If you haven’t been hit with a phishing attack, your business is in the minority. According to a 2021 Cybersecurity threat trends report put out by CISCO, at least one person clicked a phishing link in around 86% of organizations.

That one malicious link could cost you a lot. The average phishing attack will set your business back $4.65 million. More advanced types like Business Email Compromise (BEC), which actually hack into your corporate email or do a really good job mimicking it, cost companies $6 million per year in recovery efforts alone.

And while the prevalence of phishing scams has a lot to do with how profitable they are, their success rate hinges on strategic manipulation and susceptibility.

Phishing emails are increasingly more realistic, using personalized language and innovative approaches to throw users, law enforcement, and IT teams off their scent.

The messaging looks legitimate, the brand impersonations seem real, and the malicious sites appear credible.

With phishing scams becoming more dangerous and harder to spot, what can you do to stay vigilant?

Understanding Why Phishing Targets SMBs

Like many misdeeds, phishing is a crime of opportunity. When you run a small business, minimal security resources, expertise, and training can make you a sitting duck.

As explained by eCommerce Times, “Companies with less than 100 employees are 3x more likely to be the target of a cyberattack, but many still lack sufficient security, cybersecurity measures, and resources to avoid or manage risk.”

Want to get better at all of the above? Focus your efforts on avoiding these three phishing hooks:

Be Cautious: Navigating Domains & Websites

It’s easier than ever to create and launch a website. Cybercriminals know that too, and they’ll use every tool available to stage fraudulent phishing sites.

Based on a Fortra analysis of over 100,000 confirmed phishing sites:

  • 38.3% used compromised websites
  • 37.4% abused free hosting services
  • 24.3% used maliciously-registered domain names

Noticing URL redirects or small differences in a website’s design, content, or layout? Be on alert. They could be signs you’re about to get hooked by a potential phishing attack.

Get Secure: Bolstering Wi-Fi, Firewalls, & Filters

Creating a safer digital environment requires layers of protection. That starts with filtering out as much phishy content as possible.

Investigate reputable anti-phishing add-ons that can be added to your browsers, firewalls, and security platforms. Many are free and can provide a strong line of defense when coupled with training on how to identify a potential problem.

Next, take steps to secure your network. You may choose to hide your network name by setting up a wireless access point that creates a wireless local area network, or WLAN. Be sure to create a strong password that differs from the default that comes with your router since many models can be looked up online.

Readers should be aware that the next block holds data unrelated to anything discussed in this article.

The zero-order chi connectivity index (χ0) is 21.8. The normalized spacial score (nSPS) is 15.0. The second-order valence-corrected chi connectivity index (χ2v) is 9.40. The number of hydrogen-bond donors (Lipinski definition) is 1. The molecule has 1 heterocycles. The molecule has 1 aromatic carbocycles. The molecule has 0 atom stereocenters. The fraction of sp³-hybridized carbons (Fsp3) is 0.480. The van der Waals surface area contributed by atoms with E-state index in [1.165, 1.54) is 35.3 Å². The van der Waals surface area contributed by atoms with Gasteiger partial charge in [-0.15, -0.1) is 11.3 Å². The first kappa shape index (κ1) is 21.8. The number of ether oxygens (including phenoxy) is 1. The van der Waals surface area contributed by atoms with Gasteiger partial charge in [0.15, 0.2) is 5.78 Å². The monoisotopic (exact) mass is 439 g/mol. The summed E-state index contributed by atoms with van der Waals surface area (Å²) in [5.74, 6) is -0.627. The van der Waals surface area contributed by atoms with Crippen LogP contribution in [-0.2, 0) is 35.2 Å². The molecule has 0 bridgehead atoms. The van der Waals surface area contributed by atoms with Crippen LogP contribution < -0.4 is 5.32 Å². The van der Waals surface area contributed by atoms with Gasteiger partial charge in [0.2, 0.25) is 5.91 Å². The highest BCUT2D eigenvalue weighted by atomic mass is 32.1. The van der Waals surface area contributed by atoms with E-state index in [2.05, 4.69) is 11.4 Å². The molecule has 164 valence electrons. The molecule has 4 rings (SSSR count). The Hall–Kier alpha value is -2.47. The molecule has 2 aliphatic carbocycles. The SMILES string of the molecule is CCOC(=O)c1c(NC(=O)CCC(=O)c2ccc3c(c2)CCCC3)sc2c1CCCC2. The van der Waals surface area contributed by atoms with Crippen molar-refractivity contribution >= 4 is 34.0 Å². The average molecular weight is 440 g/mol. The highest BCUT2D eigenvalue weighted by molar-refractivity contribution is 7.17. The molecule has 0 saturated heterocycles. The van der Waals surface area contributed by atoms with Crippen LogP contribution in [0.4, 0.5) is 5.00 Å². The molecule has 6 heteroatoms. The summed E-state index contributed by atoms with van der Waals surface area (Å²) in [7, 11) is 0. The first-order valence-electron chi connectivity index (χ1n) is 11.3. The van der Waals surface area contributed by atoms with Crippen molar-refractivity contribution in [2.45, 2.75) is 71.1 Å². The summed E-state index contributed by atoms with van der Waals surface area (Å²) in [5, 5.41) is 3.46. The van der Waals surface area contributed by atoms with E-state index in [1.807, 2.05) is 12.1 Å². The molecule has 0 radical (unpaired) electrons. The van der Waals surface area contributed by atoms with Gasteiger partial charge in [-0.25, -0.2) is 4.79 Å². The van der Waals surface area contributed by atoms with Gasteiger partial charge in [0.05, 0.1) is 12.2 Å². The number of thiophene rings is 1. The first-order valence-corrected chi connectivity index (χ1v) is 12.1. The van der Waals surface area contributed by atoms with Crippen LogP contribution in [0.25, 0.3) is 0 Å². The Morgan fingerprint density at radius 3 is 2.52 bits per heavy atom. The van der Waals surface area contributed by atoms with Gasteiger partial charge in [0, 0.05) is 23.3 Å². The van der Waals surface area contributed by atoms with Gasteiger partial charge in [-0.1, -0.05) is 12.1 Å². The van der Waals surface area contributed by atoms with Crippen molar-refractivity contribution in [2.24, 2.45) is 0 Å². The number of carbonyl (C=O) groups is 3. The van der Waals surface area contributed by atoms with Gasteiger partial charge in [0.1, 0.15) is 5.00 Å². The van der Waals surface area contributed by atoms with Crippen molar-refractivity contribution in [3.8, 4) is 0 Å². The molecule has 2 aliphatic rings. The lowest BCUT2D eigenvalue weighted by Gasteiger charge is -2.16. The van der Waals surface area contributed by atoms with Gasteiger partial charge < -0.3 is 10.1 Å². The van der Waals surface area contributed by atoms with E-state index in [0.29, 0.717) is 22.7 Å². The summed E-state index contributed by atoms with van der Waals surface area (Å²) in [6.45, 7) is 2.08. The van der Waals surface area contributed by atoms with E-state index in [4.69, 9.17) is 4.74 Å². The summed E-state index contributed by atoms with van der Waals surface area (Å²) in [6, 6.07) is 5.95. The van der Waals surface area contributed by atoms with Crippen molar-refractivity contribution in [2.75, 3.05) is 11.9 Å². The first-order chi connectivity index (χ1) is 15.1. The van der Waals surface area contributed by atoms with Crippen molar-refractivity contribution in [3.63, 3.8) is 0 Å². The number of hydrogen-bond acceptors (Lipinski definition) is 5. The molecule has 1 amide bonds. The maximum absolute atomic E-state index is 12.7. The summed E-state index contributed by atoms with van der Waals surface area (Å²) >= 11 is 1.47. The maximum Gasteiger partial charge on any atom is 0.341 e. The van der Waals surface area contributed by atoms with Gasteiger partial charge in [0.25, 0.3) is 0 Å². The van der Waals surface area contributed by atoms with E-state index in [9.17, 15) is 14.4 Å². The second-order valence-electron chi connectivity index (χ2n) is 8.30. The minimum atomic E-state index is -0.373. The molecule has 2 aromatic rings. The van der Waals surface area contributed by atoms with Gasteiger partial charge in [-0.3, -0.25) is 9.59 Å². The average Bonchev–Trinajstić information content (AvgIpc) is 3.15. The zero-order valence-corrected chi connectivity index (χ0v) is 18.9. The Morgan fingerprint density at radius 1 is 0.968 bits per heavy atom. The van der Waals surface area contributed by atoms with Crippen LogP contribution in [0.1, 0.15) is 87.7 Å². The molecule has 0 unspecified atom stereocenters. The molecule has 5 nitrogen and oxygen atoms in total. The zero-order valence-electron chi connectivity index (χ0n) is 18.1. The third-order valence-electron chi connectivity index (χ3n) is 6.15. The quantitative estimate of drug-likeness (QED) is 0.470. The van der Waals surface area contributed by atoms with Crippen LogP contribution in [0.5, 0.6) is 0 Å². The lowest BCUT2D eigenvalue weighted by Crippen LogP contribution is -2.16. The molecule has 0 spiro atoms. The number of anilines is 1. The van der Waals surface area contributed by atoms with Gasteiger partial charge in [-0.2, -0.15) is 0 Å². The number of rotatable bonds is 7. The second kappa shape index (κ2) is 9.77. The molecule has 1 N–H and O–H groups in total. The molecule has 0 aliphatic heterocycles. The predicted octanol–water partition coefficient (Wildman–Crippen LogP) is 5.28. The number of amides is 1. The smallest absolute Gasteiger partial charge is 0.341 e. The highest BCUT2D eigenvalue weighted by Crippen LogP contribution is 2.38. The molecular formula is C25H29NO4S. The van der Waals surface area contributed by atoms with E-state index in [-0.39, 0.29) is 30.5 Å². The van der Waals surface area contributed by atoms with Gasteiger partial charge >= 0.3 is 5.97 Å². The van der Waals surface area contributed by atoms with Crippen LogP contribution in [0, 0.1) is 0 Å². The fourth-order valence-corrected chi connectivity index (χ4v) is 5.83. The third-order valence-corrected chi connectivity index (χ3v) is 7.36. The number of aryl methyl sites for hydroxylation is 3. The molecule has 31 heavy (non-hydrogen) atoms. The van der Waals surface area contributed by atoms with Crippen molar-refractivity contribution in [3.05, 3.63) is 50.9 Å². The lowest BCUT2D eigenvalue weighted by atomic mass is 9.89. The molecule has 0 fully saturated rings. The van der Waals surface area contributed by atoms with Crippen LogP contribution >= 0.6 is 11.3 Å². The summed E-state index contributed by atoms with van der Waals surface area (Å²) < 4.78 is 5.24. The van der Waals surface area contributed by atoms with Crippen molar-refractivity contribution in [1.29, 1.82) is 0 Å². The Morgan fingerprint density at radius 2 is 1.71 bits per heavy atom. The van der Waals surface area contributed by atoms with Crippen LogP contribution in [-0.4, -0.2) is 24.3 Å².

Make sure all your security software stays patched and up-to-date, including any antivirus programs, spam filtering tools, firewalls, and web filters, all of which can prevent a phishing attempt from becoming a successful attack.

Stay Sharp: Training for Spotting a Fake

Of course, even the world’s best security software needs a human element to be truly effective.

Skilled manipulators are often preying on your most vulnerable emotions. To safeguard against exploitation of user trust, craft comprehensive security training that is updated and conducted on a regular basis. See that it covers new schemes (identified inside your org and elsewhere), best practices for monitoring and identifying an issue, and ways to test the user’s knowledge.

You may even create a cheat sheet that covers tips for spotting fake emails like:

  • Keep cautious of PDF attachments. They’re the most common type of malicious file.
  • Inspect the sender. If you don’t know them or notice that even one letter is off in their name or domain, skip until you can confirm it’s legitimate.
  • Note the subject line. Seeing any of the following words should raise your hackles: Urgent, Request, Important, Payment, Attention.
  • Beware of the generic greeting. Name misspellings and nonspecific terms like customer, employee, or patient should be cause for concern (or at least caution).

The Rise of Cybercrime and Scamming as a Service

The dark web is full of scamming services for hire. That means you don’t even need to be skilled enough to orchestrate an attack, just resourced enough to pay for it.

Forbes builds on this by noting that, “2023 will see a rise in one-stop-shop fraud services. Underground virtual marketplaces are on the rise with end-to-end services that allow low-skill threat actors to target SMBs.”

It’s difficult to defend against an enemy you can’t see, but with aware cybercitizens and the right security resources, you’ll be off the hook.